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Fiat Chrysler plans hydrogen-engine partnership with Hyundai
[MILAN] Fiat Chrysler Automobiles revealed that it's in talks with South Korea's Hyundai Motor Co about a partnership to develop hydrogen engines.
The alliance, which would also cover transmissions, could become "a strong one," Fiat Chrysler chief executive officer Sergio Marchionne said Saturday at the Alfa Romeo Museum in Arese, near Milan.
"We welcome the interest from other automakers in our advanced transmissions and hydrogen-powered technologies," Hyundai said in an email Monday.
Cooperation on hydrogen propulsion would come despite electric-powered autos being established as the dominant technology in the emerging post-fossil fuel era.
Hyundai initially led the commercialisation of fuel-cell vehicles, though it has fallen behind Japan's Toyota Motor Corp in terms of sales, while Fiat backed away from hydrogen power earlier this decade.
"There is the potential of a technical partnership with Hyundai, which already supplies some components and transmissions for the US," Mr Marchionne told reporters after a presentation on Alfa's planned Formula One return.
"Let's see if we find a deal to develop transmissions and hydrogen." Mr Marchionne, a vocal proponent of automaker consolidation, having led Fiat's takeover of Chrysler, said there is no likelihood of a merger with Hyundai.
Shares of Hyundai fell 1.2 per cent to 159,500 won as of 11.23am in Seoul Monday.
The Seoul-based automaker is working on shrinking the size of a fuel-cell powertrain to one that's comparable to an internal-combustion engine, so that it can fit into various models as well as reduce costs.
Hyundai makes the ix35 Fuel Cell and plans to release a long-range hydrogen-powered SUV next year.
Fiat Chrysler has focused on electric developments, though on a limited basis. The company has offered a plug-in version of the 500 subcompact that's available only in California, and last year introduced a hybrid variant of the Pacifica minivan.
"It can be a win-win situation for both automakers," said Koh Tae Bong, a senior analyst at Hi Investment & Securities Co in Seoul.
"If the report turns out to be true, Hyundai would be able to sell fuel-cell engines, an area where Japanese automakers are ahead, while FCA can expand its lineup with fuel-cell vehicles."
Mr Marchionne has said Fiat Chrysler will push forward with electrification but doesn't see it as the sole alternative to traditional engines. Hyundai Motor's affiliate Hyundai Mobis Co is an established supplier, providing a six-speed transmission for the Jeep Compass Patriot.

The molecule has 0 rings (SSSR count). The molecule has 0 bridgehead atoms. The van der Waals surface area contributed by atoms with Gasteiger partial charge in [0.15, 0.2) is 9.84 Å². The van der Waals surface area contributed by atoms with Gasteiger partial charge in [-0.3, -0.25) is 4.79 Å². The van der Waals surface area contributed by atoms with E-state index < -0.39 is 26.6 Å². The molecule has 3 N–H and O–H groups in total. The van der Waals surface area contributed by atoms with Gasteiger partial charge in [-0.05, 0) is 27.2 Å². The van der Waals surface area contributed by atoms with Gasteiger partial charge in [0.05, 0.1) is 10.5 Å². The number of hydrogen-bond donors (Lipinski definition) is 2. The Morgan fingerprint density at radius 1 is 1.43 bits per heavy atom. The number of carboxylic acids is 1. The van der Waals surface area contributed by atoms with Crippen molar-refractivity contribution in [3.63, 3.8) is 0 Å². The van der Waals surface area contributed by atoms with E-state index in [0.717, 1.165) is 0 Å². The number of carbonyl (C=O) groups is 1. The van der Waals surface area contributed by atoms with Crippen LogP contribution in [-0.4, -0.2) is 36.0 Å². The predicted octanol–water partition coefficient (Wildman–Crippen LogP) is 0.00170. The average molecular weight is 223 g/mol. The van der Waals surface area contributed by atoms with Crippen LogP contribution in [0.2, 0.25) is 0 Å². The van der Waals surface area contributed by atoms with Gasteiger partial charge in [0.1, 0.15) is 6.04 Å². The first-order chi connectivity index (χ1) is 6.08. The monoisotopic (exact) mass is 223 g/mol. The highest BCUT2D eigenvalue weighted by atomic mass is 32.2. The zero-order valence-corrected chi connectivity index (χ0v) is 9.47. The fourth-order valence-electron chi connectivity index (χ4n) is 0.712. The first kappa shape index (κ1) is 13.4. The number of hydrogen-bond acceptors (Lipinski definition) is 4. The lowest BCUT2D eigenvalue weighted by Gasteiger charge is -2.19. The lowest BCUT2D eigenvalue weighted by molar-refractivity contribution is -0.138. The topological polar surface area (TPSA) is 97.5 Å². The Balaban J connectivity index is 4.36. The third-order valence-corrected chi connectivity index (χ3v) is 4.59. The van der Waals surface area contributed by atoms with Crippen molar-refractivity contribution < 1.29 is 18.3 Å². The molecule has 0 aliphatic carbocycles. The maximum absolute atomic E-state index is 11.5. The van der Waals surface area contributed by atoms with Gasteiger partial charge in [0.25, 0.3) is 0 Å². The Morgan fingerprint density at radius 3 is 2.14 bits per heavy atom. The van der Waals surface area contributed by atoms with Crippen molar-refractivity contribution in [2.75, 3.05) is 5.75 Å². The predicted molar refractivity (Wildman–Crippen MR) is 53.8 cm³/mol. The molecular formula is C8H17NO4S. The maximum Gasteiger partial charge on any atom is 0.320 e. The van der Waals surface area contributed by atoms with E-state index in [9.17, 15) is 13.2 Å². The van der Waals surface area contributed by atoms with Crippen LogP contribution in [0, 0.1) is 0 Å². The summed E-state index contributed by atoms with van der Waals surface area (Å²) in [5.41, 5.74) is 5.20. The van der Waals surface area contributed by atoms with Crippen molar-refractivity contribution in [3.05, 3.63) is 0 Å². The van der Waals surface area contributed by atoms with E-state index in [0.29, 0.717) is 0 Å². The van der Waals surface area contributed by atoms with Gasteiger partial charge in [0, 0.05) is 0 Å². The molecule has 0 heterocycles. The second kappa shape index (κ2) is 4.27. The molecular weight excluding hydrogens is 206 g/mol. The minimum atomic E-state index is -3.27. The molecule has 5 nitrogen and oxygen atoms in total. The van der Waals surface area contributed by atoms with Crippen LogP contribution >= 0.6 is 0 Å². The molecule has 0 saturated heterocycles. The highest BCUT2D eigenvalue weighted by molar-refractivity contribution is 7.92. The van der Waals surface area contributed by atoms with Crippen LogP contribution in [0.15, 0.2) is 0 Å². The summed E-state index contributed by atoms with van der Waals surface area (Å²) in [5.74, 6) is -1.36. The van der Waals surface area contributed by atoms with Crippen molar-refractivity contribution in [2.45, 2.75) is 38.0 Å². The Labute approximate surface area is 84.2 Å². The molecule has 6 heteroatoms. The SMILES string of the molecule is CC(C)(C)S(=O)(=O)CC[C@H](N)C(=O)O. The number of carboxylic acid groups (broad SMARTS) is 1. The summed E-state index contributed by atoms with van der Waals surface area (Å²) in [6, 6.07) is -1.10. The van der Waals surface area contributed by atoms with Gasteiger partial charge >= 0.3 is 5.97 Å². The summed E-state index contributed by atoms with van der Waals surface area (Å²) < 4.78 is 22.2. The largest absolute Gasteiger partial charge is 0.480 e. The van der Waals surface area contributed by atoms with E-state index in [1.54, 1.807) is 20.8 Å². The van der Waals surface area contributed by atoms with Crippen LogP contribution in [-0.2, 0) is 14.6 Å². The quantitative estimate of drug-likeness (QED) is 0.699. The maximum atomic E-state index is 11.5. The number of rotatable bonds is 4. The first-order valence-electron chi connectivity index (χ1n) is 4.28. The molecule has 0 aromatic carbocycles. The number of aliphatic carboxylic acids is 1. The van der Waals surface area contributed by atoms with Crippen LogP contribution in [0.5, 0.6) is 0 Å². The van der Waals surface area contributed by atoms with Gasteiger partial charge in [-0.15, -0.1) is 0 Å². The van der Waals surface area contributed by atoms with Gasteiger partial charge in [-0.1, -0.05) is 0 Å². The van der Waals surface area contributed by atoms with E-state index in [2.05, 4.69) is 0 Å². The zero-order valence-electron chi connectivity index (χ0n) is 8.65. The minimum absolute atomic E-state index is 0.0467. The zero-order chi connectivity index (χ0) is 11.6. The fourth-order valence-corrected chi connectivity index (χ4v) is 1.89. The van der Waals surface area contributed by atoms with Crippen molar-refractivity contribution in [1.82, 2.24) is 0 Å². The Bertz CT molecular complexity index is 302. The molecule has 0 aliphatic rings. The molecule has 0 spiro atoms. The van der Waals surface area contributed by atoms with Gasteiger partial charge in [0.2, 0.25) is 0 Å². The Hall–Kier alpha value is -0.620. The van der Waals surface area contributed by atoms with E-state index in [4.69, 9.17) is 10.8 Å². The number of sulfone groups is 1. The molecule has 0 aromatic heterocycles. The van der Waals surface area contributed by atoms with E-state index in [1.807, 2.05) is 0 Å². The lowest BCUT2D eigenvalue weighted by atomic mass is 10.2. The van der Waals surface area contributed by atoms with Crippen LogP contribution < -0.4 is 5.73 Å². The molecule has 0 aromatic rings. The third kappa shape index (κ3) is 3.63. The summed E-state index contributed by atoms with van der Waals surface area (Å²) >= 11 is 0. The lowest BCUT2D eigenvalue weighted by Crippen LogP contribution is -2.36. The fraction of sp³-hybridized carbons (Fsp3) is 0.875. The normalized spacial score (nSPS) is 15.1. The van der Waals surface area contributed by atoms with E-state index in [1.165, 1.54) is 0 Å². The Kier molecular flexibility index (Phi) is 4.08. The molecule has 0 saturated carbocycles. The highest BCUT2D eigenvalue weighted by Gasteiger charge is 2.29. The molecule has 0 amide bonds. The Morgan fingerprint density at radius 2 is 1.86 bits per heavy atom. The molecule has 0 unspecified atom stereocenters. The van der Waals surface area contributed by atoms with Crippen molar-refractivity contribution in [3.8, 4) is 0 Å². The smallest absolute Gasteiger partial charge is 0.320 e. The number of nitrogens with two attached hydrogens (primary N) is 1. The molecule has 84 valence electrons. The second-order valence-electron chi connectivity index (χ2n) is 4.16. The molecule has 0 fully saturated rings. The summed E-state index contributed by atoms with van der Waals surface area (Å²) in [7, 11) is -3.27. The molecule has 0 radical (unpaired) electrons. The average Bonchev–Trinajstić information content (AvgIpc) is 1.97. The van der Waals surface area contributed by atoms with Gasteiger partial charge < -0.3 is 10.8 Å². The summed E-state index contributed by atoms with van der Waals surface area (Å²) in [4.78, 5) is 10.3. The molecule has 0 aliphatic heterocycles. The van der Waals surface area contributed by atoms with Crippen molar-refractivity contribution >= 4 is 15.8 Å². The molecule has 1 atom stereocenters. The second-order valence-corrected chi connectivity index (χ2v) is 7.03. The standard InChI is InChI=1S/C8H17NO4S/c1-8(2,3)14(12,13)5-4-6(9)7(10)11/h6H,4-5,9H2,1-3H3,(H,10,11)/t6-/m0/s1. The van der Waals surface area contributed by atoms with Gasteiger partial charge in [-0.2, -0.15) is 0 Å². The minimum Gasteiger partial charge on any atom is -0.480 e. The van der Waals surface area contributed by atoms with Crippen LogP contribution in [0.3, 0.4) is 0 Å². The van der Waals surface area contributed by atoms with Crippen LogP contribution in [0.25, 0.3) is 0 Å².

Mr Marchionne, who at 65 is preparing a five-year business plan before retiring from the post in 2019, confirmed plans to spin off Fiat Chrysler's Magneti Marelli and Comau component businesses into separate companies by the start of 2019. The mechanism hasn't been decided, but could include selling a stake to raise cash.
A spinoff of the Alfa Romeo and Maserati brands is too remote to be discussed at the moment, Mr Marchionne said, while highlighting the importance of motor racing in Alfa's development. A return to F1 could help polish the marque's image as it seeks to rebuild an upscale reputation.
Mr Marchionne has invested billions of dollars to develop new vehicles after the Alfa line-up shrank and sales collapsed in the last decade. F1's global appeal will bring wider exposure after previous attempts to expand beyond Europe were delayed.
The CEO confirmed Fiat Chrysler's financial targets for 2018, including an increase in operating profit to about 9 billion euros (S$14.4 billion) and the elimination of debt. He said he anticipates "manageable costs" from a diesel investigation that Fiat is facing in the US.
The issue "will cost us something, but we have reduced the risk expectations," Mr Marchionne said, adding that a separate French probe is groundless.
Mr Marchionne, who met with US vice-president Mike Pence and other officials at the White House this week to discuss Nafta concerns, said he doesn't see Donald Trump's administration leaving the North America Free Trade Agreement.
"They want to find a solution that somehow re-establishes the American interest being more important," he said.
"They think they gave up too much at the table and they want some of it back. The question is how much and when."